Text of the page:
2008 Mercedes-Benz CLK63 AMG Black Series

"You automotive journalists are only concerned with numbers," barked Geoff Day, when he was asked how fast the new Mercedes-Benz CLK63 AMG Black Series is. "It's not about the zero-to-sixty numbers--it's about the experience!"

Day, Mercedes-Benz USA's director of communications, was right, but his statement was ironic, because AMG models tend to be more about numbers than anything else. Their hallmarks are incomprehensible acceleration, astronomical prices, and, frequently, way too much power for their own good. So unless AMG had come up with a chassis that could match wits with the muscle of its 6.2-liter V-8, the CLK63 Black Series would be the latest victim in the German horsepower war--another machine that generated incredible numbers but not much passion in drivers.

I began to appreciate Day's words the next morning, when I got behind the wheel of the Black Series. This is not simply the coupe version of the CLK63 convertible that hit the market last year. Instead, it is the result of an extensive engineering project involving major structural and suspension modifications. And the result is mind-blowing.

The first thing I notice is that the cabin--which has neither rear seats nor a sunroof--smells just like the inside of a new racing helmet. A nice touch. I belt myself into the seats, which are as well-bolstered as a race car's, and shove the teensy aluminum shifter into Drive.

As I slowly merge onto Rodeo Drive, the flat-bottomed steering wheel reads the road surface in a way I've never experienced in any Benz. "Hey, Jason," it says, "that was a pebble. Next up is a two-degree road crown to the right, followed by a pavement seam." The ratio is so quick that I have to concentrate on not accidentally swerving onto the sidewalk in front of Fred Segal.

The Black Series' suspension makes the outgoing BMW M3's seem soft, and the psychopath under the hood barks, screams, and backfires through an exhaust so loud it sounds as if it has no muffler at all. Pedestrians--and people in nearby cars--practically jump out of their skins any time I so much as blip the throttle. Which, of course, I do repeatedly.

On the racetrack, where most street cars lose their composure, the Black Series is even more impressive. Its body control is astonishing--this CLK turns in immediately, with zero body roll. Under light throttle, it takes a set in a perfectly controllable four-wheel drift. Any application or withdrawal of throttle helps rotate the rear--understeer is a word that's not in this coupe's vocabulary.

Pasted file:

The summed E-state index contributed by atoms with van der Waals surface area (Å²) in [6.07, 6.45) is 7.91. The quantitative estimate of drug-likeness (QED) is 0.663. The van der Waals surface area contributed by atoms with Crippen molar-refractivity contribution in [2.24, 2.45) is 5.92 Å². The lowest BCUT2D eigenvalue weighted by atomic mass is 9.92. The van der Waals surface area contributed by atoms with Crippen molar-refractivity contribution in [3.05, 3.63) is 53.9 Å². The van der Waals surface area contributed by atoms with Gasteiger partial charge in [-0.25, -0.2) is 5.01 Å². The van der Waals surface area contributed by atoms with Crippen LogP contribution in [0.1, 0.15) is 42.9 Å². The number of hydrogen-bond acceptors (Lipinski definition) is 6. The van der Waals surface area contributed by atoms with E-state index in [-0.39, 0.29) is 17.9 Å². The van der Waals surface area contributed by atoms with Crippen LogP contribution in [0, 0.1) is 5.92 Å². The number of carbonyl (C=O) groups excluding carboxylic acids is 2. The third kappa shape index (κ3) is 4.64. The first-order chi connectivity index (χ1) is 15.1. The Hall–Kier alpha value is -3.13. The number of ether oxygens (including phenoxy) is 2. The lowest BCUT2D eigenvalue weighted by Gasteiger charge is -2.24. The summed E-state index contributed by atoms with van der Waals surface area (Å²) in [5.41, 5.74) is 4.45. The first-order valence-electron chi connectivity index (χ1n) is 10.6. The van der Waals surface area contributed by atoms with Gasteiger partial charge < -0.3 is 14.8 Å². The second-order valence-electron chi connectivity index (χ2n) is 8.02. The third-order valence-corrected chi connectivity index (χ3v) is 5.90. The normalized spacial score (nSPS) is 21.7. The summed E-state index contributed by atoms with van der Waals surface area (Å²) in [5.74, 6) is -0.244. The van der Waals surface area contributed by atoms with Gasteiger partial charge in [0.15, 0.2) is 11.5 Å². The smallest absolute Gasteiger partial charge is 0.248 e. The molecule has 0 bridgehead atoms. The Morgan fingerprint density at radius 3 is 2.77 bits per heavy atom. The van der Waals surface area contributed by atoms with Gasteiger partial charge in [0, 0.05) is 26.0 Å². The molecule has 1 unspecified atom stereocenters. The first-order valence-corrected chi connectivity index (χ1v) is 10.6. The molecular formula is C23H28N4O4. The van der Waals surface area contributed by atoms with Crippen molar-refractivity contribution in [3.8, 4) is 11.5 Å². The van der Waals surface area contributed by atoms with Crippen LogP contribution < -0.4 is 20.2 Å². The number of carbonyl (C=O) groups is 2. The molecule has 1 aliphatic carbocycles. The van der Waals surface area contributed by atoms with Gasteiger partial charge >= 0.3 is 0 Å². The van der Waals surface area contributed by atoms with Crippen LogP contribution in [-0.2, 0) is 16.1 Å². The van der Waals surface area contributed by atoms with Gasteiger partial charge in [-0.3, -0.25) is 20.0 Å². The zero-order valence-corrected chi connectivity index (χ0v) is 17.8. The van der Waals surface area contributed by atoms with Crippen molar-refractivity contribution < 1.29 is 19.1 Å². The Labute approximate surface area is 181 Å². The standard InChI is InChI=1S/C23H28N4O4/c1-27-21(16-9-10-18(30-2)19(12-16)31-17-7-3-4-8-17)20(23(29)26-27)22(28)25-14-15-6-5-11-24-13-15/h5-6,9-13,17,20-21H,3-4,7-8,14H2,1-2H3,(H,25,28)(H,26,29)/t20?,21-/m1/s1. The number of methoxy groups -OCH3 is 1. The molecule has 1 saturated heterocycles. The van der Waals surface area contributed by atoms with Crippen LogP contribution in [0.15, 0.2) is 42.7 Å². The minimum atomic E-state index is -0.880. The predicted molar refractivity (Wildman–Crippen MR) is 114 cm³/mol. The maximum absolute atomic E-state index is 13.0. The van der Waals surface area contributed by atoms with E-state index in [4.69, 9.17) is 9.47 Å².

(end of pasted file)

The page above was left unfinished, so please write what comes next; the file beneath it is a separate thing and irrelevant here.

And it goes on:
The Black Series' front suspension uses a coil-over-shock setup that isn't shared with any other CLK, and its control arms, bushings, and oversize hubs are unique as well. In back, beefed-up half shafts are connected to a limited-slip differential that--get this--has its own radiator and cooling fan.

Jaw-dropping sideways action takes only a slight prod of the right foot, and even though the ESP light flashes, the system does nothing to rain on the sideways parade. In manual mode, the seven-speed automatic is obedient, holding the gear of choice.

The CLK weighs close to 4000 pounds, but it's as if the engineers forgot to notify the brakes, which refuse to overheat or fade. The 14.2-inch front and 13.0-inch rear rotors transfer their stopping power to competition-rated Pirelli PZero Corsa tires mounted on nineteen-inch forged aluminum AMG wheels. In return for their comically short life, the tires generate laugh-inducing levels of grip.

If the CLK63's cornering speeds don't get your attention, its styling will. Enlarged front openings feed air to a larger radiator and a second transmission cooler. Massively flared fenders are flanked in front by carbon-fiber splitters and cooling vents. A tasteful carbon-fiber rear spoiler punctuates the trunk lid, and the differential cooler and the quad exhaust pipes are housed in a large rear diffuser.

If you want numbers, they're in the spec box. But Mr. Day was correct--they tell only part of this car's story. The Black Series is the first true driver's car to wear a three-pointed star since the 190E 2.3-16 of twenty years ago. Like that car, it is exceedingly rare (only 350 will be sent here), outrageously expensive, and unmatched in performance. The CLK has three times the 2.3-16's horsepower, leaps to 60 mph in half the time, and costs 100 grand more. The kicker? It's ten times the car. But, of course, those are just numbers.

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